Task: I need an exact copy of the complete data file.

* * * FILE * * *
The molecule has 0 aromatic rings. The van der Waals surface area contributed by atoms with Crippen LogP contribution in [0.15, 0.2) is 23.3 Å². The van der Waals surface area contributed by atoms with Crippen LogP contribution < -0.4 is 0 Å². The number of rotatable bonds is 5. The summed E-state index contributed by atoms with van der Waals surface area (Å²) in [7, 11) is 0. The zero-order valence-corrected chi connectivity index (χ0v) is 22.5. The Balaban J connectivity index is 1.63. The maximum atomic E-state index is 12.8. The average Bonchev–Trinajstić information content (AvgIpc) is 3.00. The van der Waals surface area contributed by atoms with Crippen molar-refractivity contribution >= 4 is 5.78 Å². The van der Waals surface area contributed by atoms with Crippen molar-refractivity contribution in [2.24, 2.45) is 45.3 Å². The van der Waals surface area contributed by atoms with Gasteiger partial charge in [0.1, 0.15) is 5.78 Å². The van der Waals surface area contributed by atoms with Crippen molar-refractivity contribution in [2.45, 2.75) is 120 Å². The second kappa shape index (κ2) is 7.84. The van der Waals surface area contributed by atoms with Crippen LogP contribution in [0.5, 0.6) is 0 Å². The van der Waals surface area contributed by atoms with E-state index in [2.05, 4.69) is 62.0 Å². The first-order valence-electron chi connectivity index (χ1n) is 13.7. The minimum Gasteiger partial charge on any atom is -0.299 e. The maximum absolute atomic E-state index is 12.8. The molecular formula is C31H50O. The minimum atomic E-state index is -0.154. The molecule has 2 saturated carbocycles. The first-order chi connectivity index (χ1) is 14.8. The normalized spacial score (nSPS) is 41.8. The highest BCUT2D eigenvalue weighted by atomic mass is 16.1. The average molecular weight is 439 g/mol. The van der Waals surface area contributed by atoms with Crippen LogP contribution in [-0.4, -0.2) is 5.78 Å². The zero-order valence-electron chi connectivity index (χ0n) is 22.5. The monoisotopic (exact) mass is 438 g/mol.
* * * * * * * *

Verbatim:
The molecule has 0 aromatic rings. The van der Waals surface area contributed by atoms with Crippen LogP contribution in [0.15, 0.2) is 23.3 Å². The van der Waals surface area contributed by atoms with Crippen LogP contribution < -0.4 is 0 Å². The number of rotatable bonds is 5. The summed E-state index contributed by atoms with van der Waals surface area (Å²) in [7, 11) is 0. The zero-order valence-corrected chi connectivity index (χ0v) is 22.5. The Balaban J connectivity index is 1.63. The maximum atomic E-state index is 12.8. The average Bonchev–Trinajstić information content (AvgIpc) is 3.00. The van der Waals surface area contributed by atoms with Crippen molar-refractivity contribution >= 4 is 5.78 Å². The van der Waals surface area contributed by atoms with Crippen molar-refractivity contribution in [2.24, 2.45) is 45.3 Å². The van der Waals surface area contributed by atoms with Gasteiger partial charge in [0.1, 0.15) is 5.78 Å². The van der Waals surface area contributed by atoms with Crippen molar-refractivity contribution in [2.45, 2.75) is 120 Å². The second kappa shape index (κ2) is 7.84. The van der Waals surface area contributed by atoms with Crippen LogP contribution in [0.5, 0.6) is 0 Å². The van der Waals surface area contributed by atoms with E-state index in [2.05, 4.69) is 62.0 Å². The first-order valence-electron chi connectivity index (χ1n) is 13.7. The minimum Gasteiger partial charge on any atom is -0.299 e. The maximum absolute atomic E-state index is 12.8. The molecular formula is C31H50O. The minimum atomic E-state index is -0.154. The molecule has 2 saturated carbocycles. The first-order chi connectivity index (χ1) is 14.8. The normalized spacial score (nSPS) is 41.8. The highest BCUT2D eigenvalue weighted by atomic mass is 16.1. The average molecular weight is 439 g/mol. The van der Waals surface area contributed by atoms with Crippen LogP contribution in [-0.4, -0.2) is 5.78 Å². The zero-order valence-electron chi connectivity index (χ0n) is 22.5. The monoisotopic (exact) mass is 438 g/mol.